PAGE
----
Winter is the deadliest time of year for mariners in the Gulf of Mexico. But powerboaters and sailors can increase their chance of survival when disaster strikes by carrying the necessary safety equipment. Satellite Detectable Emergency Beacons have dropped in price in recent years and are now accessible to the average water-sport enthusiast.
The National Oceanic and Atmospheric Administration operates the Search and Rescue Satellite Aided Tracking System to locate distressed mariners, aviators and land-based users almost anywhere in the world. NOAA's satellites pick up distress signals and transmit via land-based receivers to alert rescue services. NOAA-SARSAT is part of the international COSPAS-SARSAT program which has 36 nations and two independent search and rescue organizations.
SARSAT rescue totals:
Number of persons rescued last year in the United States as of December: 246
4 lives saved
Personal locator beacon (PLB) rescues
27 lives saved
Rescues at sea
215 lives saved
United States rescues since 1982: 4,903 persons
Worldwide rescues since 1982: Over 18,000 persons
Emergency Position Indicating Radio Beacon
An EPIRB is an electronic device stowed on a boat to emit an emergency signal.
+ Newer model frequencies are 406MHz and offer more global coverage than the older 121.5MHz models.
+ Plans to terminate 121.5 / 243MHz processing is planned for the year 2009, giving users enough time to transition to the 406MHz beacon.
+ EPIRBS can be programed with the vessel's ID number. Rescuers can try to get in touch with owner, which cuts the false alarm rate to less than 5%.
+ It is weighted to automatically right itself. It will float and transmit in an upright position with the antenna pointed toward the sky.
+ EPIRBS are available in two categories: Category I is automatically deployed. Catergory II is manually deployed. Both are activated when submerged in water.
+ All devices should be used as a last resort _ for Mayday use only.
RapidFix 406MHz EPIRB with GPS interface.
1 EPIRB distress call
Emergency beacon is utilized by distressed mariner.
The distress signal is transmitted to satellites like the LEOSAR (polar orbiting) and GEOSAR (geostationary) satellite systems.
3 Local user terminal
Satellites relay the message to a ground station on earth. The location is then calculated by measuring the Doppler shift caused by the relative movement between the satellite and the beacon.
4 Mission control center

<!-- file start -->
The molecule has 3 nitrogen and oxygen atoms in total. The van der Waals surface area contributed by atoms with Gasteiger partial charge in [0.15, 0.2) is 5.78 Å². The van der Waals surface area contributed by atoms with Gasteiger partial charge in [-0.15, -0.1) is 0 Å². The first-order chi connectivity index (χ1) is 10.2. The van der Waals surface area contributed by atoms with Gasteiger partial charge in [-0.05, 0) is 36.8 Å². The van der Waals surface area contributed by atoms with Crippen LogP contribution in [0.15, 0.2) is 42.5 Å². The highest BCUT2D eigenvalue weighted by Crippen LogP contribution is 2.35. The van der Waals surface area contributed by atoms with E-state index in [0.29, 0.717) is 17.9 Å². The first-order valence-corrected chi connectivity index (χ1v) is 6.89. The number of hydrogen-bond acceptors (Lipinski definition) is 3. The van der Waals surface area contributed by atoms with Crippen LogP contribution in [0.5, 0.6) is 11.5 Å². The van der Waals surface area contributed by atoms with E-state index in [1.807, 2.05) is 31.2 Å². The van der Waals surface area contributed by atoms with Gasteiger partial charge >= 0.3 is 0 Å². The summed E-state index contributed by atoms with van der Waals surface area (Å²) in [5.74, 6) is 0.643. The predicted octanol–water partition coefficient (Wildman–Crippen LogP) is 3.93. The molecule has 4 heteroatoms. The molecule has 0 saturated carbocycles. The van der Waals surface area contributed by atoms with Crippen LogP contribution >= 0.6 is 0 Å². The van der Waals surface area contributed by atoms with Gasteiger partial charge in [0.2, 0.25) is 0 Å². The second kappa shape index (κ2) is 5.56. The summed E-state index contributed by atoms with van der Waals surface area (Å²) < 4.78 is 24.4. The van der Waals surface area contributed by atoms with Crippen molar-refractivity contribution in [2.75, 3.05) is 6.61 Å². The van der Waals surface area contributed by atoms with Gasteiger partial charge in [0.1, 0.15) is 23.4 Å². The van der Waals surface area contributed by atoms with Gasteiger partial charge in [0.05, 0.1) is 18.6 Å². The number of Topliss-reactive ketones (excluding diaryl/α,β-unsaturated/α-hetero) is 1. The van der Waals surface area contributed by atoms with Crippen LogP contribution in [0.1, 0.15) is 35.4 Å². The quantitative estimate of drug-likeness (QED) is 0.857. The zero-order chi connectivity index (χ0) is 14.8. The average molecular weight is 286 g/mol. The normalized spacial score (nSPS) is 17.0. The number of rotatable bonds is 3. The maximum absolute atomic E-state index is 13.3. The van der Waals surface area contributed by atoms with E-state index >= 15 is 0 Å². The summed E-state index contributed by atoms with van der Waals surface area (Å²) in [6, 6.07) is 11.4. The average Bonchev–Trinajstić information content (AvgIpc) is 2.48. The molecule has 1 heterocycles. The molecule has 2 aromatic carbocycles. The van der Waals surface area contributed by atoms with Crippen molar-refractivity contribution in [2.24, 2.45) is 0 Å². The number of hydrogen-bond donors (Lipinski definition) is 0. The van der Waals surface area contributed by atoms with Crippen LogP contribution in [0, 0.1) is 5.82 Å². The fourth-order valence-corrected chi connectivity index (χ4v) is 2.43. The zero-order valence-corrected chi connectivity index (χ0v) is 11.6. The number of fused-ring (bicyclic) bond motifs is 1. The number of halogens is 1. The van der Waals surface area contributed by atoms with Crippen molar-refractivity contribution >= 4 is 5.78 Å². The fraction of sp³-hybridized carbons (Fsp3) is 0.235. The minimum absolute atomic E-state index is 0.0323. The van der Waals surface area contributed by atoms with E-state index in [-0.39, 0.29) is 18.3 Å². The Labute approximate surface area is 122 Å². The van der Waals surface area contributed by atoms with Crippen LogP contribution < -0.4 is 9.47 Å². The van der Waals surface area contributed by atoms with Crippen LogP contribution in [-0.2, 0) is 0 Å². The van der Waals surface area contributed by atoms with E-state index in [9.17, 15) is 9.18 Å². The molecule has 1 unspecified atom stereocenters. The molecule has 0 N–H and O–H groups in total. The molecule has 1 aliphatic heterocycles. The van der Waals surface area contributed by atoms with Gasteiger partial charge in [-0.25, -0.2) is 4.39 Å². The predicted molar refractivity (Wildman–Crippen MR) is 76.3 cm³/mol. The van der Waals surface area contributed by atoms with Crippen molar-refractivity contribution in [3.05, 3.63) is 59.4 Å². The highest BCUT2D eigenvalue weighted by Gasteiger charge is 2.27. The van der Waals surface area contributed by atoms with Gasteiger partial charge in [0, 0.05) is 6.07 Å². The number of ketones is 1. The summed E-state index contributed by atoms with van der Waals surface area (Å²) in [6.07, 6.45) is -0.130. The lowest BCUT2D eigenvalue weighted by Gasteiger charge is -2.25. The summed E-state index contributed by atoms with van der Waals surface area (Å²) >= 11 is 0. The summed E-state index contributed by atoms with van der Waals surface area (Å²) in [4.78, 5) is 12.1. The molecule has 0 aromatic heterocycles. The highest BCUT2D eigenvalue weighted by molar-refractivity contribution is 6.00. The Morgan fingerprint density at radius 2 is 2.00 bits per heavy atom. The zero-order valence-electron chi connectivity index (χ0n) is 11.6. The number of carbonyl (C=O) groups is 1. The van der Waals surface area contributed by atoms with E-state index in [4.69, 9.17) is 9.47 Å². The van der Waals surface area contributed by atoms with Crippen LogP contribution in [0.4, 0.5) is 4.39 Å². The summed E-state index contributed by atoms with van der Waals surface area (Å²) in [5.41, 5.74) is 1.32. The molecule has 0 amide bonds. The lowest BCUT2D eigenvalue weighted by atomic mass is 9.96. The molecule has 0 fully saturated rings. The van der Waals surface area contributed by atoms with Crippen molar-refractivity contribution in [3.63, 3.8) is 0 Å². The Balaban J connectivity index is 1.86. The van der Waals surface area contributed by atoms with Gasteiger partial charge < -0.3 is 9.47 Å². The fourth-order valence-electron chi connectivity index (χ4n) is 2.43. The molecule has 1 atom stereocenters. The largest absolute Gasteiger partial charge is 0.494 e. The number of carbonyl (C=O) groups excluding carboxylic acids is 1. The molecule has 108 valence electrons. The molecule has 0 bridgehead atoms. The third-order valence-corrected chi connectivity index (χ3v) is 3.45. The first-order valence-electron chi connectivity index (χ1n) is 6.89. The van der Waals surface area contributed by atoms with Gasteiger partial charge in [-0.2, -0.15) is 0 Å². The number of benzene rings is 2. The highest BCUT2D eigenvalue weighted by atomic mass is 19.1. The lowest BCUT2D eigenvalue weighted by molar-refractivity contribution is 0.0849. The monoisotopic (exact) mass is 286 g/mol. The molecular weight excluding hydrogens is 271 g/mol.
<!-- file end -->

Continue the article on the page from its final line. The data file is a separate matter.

The location is forwarded to mission control, where additional satellite information is passed, further refining the beacon position.
5 Rescue coordination center
The appropriate rescue center is now notified of the existence of an emergency. The closest capable search and rescue forces are then deployed.
Additional safety devices
While EPIRBS are more effective and reasonably priced than they were 10 years ago, the hottest seller in the rescue market is the personal locator beacon. Small and lightweight, a PLB can be easily carried in the pocket of a personal flotation device. But mariners should have more than one line of defense. The following items are essential for any survival kit.
This lifesaver from ACR Electronics has all the safety equipment you'll need in one compact bag. Keep it stowed below decks, then break it out in the event of an emergency.
A signal flag, when held vertically or laid on the surface of the water, will help rescuers find you at sea.
Smaller strobes are available to attach to a PFD. Waterproof and inexpensive, ACR's C-Strobe can be either pinned or secured with a Velcro strap.
This PLB must be activated manually. The user must also extend the antenna and point it toward the sky. But the AquaFix is small, lightweight, and relatively inexpensive _ less than $700.
It doesn't matter if you are kayaking, fishing or sailing in blue water, a whistle should be attached to every PFD.
A good strobe light is an essential component of any survival kit. ACR's Firefly is rugged, waterproof and will burn for eight hours.
Flares come in a variety of shapes and sizes. These small, compact flares from Orion fit in a ditch bag or PFD pocket.
Along with a whistle, a signal mirror is another inexpensive, yet essential piece of equipment for a PFD.
Sources: United States Coast Guard, NOAA and ACR Electronics, Inc.
ILLUSTRATIONS BY TERESANNE COSSETTA OF THE TIMES
TEXT BY TERRY TOMALIN & TERESANNE COSSETTA